Planning and Managing Distance
Training and Education in the
Zane L. Berge
University of Maryland, Baltimore County
One way to view management's role is that managers must constantly align and realign the strategic plan of the organization so that mission-critical functions match the core capabilities and core competencies of the enterprise.
If we begin to analyze the above statement, we find several concepts that need to be explored: strategic plan, mission-critical functions, core capabilities, and core competencies. Distance education forces managers to think of each of these in new ways. Even how strategic planning is accomplished successfully in the global economy of the 21st century is different from in the past.
Managers and leaders who are charged with distance training and education functions decide on what courses and programs to produce and what media and infrastructure will be used to implement these programs. Their decisions are guided by the organizational mission and by business needs, usually determined by market research or policy. This means aligning projects and programs that involve distance training and education activities with strategic plans. Put simply, managers are using distance training and education to solve business problems through managing and planning. That said, we are only beginning to identify in useful ways what capabilities and competencies are needed in distance training and education.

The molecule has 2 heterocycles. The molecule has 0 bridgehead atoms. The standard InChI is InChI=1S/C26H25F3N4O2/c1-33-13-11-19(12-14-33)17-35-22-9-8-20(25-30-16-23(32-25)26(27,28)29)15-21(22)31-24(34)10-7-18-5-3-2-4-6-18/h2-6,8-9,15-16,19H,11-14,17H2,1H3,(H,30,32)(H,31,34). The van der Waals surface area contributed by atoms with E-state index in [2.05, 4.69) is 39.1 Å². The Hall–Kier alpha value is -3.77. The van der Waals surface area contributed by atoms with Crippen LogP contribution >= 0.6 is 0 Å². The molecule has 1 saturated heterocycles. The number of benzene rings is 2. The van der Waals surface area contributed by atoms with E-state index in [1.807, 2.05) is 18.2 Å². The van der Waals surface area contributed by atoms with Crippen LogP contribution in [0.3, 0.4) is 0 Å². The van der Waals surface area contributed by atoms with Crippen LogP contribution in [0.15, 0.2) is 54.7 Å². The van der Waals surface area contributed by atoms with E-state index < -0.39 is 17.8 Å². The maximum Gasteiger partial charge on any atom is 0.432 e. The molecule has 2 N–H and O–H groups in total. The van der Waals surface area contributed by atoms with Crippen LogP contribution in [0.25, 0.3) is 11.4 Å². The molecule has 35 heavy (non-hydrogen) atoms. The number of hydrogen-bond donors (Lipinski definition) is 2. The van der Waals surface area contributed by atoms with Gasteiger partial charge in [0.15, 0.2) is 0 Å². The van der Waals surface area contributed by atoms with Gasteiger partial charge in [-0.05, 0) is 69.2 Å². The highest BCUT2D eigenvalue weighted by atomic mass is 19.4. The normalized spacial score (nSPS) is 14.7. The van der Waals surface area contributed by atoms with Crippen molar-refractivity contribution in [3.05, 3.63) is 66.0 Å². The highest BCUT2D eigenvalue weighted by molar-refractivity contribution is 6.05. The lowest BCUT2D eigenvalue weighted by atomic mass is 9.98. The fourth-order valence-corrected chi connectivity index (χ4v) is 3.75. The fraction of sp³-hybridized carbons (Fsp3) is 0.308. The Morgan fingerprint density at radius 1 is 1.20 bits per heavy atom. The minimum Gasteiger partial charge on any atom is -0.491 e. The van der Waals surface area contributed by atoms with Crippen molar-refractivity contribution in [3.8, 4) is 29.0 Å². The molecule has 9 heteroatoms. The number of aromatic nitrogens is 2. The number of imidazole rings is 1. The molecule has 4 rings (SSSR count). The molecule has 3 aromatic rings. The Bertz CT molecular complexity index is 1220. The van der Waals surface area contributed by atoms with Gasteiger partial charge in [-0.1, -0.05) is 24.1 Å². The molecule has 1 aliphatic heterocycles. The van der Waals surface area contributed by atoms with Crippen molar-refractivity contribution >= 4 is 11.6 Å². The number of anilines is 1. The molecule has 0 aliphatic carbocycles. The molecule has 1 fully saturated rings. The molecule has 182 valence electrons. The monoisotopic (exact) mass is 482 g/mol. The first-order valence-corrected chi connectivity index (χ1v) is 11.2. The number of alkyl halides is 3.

Our global society is moving into the Knowledge Age, where technology dictates that we will live, work, and learn differently than we did in the Industrial Age. The new age demands more skills, knowledge, learning, and re-learning. What is mission critical to an organization often changes, because what is important in today's society seems ever changing. The transition from an industrial economy to a knowledge-based economy has companies competing to control